The Place-based Climate Action Network (PCAN) is about translating climate policy into action ‘on the ground’ to bring about transformative change. This ESRC-supported network brings together the research community and decision-makers in the public, private and third sectors through five innovative platforms: three city-based climate commissions (in Leeds, Belfast and Edinburgh) and two theme-based platforms on finance and business.
UPDATE: PCAN staff are working remotely during the COVID-19 pandemic. If you have any general enquiries, please email email@example.com. To contact a specific member of staff, please check our profile pages. For media enquiries email the Communications and Policy Officer.
A book bringing together a collection of cutting-edge insights into how climate action can and is being taken at multiple levels of our societies has been published in collaboration with the Place-based Climate Action Network (PCAN).
The open-access book, published by Palgrave, is edited by a trio of PCAN researchers, Candice Howarth (LSE), Matthew Lane (University of Edinburgh) and Amanda Slevin (Queen's University Belfast).
Planting trees and other efforts to recover natural destruction have a huge part to play in getting the country to Net Zero and bring a range of other benefits including creating good green jobs, boosting the economy and even cutting crime, says new research published by UK100.
The analysis, conducted by academic researchers with the Place-based Climate Action Network at Queen’s University Belfast, looks at the economic benefits of climate action by local authorities.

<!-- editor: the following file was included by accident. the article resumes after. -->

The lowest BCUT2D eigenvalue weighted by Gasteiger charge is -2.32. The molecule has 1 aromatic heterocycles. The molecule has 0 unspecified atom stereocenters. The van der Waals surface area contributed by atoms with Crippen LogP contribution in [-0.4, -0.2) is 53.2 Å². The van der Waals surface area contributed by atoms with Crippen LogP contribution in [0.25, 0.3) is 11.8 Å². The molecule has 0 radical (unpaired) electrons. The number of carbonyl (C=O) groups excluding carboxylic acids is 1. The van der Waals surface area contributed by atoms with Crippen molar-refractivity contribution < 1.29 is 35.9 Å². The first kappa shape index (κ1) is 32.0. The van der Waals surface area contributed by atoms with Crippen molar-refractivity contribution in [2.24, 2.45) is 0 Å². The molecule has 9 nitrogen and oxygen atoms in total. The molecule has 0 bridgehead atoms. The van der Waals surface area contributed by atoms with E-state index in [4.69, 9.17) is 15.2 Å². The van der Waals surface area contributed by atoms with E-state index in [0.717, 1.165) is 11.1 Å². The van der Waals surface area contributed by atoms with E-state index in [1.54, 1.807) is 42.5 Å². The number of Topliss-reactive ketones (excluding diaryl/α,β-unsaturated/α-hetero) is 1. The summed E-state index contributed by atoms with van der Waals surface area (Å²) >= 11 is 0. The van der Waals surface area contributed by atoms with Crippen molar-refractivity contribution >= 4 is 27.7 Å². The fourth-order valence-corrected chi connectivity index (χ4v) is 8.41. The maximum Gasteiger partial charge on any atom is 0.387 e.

A new Accelerating Cities’ Net Zero Action report, created in partnership with Boston University Institute for Sustainable Energy and the UK Government, aims to increase the ambition of cities in the UK and the US to set and achieve net zero greenhouse gas emissions targets ahead of COP26 this November.
A wave of local climate action has emerged across the UK, as activists, researchers, politicians and businesses join forces to tackle the climate crisis.
To help share some of these inspiring stories, the Place-based Climate Action Network (PCAN) has launched a new monthly podcast series focused on how climate policy is put into action on the ground.
There is strong, vibrant and broad-based support for more climate action at the local level in the UK, but a lack of capacity and expertise, exacerbated by COVID-19, has affected some local authorities’ ability to respond.
A new report by the Place-Based Climate Action Network (PCAN) has found that three out of four local authorities have declared a climate emergency but these have been followed up with new or updated climate action plans in only 62% of cases.